Kachin civil society organizations (CSOs) questioned the conditions leading to the senseless deaths of jade miners during last week’s tragic incident at the Hpakant jade mines in Burma’s Kachin State. CSOs created a Facebook group to raise attention to the need for clear regulations to prevent these kinds of accidents from happening ever again.
“Our aim is to have a comprehensive law and to make people aware of the deterioration of our natural environment,” says Ko Myo Aung, from one of the CSOs. The government needs to listen to the people, he says, and take the necessary steps to stop the suffering.
One of the Facebook group’s first posts says that “Jade Land is a licensed death ground” and called to “immediately stop exploiting the natural resources.”
Jade Land refers to the Hpakant jade mines. The site of the richest jade deposits of its kind in the world. Revenues generated from jade mining in Burma are estimated at over $30 billion annually, 70 percent of the world’s jade.
Sut Seng Htoi, one of the coalition’s leaders, told KNG the “environment is completely damaged” and everyone needs to be made aware “there are more negative impacts than benefits” associated with the Hpakant jade mines.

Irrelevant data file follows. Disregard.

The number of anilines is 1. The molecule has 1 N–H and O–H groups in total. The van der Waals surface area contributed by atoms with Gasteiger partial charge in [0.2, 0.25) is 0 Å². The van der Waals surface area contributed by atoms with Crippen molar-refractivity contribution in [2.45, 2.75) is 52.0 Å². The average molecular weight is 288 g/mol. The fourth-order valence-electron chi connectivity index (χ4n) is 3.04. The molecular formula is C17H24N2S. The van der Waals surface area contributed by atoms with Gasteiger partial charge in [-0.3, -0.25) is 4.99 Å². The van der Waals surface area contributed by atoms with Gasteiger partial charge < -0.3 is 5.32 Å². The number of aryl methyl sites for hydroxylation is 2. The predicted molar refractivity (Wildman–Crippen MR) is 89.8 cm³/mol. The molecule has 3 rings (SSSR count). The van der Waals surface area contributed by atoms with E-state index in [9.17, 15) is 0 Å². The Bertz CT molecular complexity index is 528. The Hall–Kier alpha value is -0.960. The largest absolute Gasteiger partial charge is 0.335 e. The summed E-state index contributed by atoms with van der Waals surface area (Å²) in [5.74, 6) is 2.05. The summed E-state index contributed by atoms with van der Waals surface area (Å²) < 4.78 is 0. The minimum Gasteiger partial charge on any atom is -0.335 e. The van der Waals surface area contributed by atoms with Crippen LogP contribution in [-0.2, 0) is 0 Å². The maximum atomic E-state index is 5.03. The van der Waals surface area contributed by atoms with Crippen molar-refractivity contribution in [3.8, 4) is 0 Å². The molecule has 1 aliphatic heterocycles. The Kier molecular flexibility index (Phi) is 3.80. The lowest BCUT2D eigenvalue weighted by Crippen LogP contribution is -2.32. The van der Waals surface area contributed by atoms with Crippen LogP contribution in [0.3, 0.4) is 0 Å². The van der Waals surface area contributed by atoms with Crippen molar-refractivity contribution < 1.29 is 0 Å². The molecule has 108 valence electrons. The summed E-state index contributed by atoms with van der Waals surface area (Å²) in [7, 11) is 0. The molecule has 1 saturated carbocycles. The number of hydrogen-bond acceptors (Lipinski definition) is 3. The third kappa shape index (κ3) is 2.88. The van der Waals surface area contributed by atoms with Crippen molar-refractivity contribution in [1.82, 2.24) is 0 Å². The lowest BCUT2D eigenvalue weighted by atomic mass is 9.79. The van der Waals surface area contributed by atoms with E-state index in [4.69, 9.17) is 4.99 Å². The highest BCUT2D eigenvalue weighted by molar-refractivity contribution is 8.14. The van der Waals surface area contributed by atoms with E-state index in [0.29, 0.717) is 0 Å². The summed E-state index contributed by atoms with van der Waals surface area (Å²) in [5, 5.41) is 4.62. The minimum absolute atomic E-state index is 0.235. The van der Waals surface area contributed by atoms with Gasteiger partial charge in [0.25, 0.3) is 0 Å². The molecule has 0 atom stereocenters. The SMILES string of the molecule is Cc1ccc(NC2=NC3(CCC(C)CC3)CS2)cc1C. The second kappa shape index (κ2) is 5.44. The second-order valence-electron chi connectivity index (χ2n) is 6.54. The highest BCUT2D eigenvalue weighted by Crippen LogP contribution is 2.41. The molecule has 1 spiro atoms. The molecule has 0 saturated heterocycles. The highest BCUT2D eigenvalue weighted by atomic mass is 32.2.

Other posts said to “stop the licensed death ground”; stop man-made disaster; and stop abuses on natural resources.”
There were 174 people who died after the side of a mountain at Gwi Hka jade mine collapsed into a pit, creating a giant wave of water that swept them away.
Ohn Win, minister of the Ministry of Natural Resources and Environmental Conservation, said the people died because they were greedy. He headed a special committee that arrived at the site of last week’s landslide to investigate.
The Burma Army launched its own investigation into the accident. The military’s True News Information Team reported that charges were laid against Col Thura Myo Tin, minister of Security and Border Affairs, and a high ranking military officer, responsible for security for the area.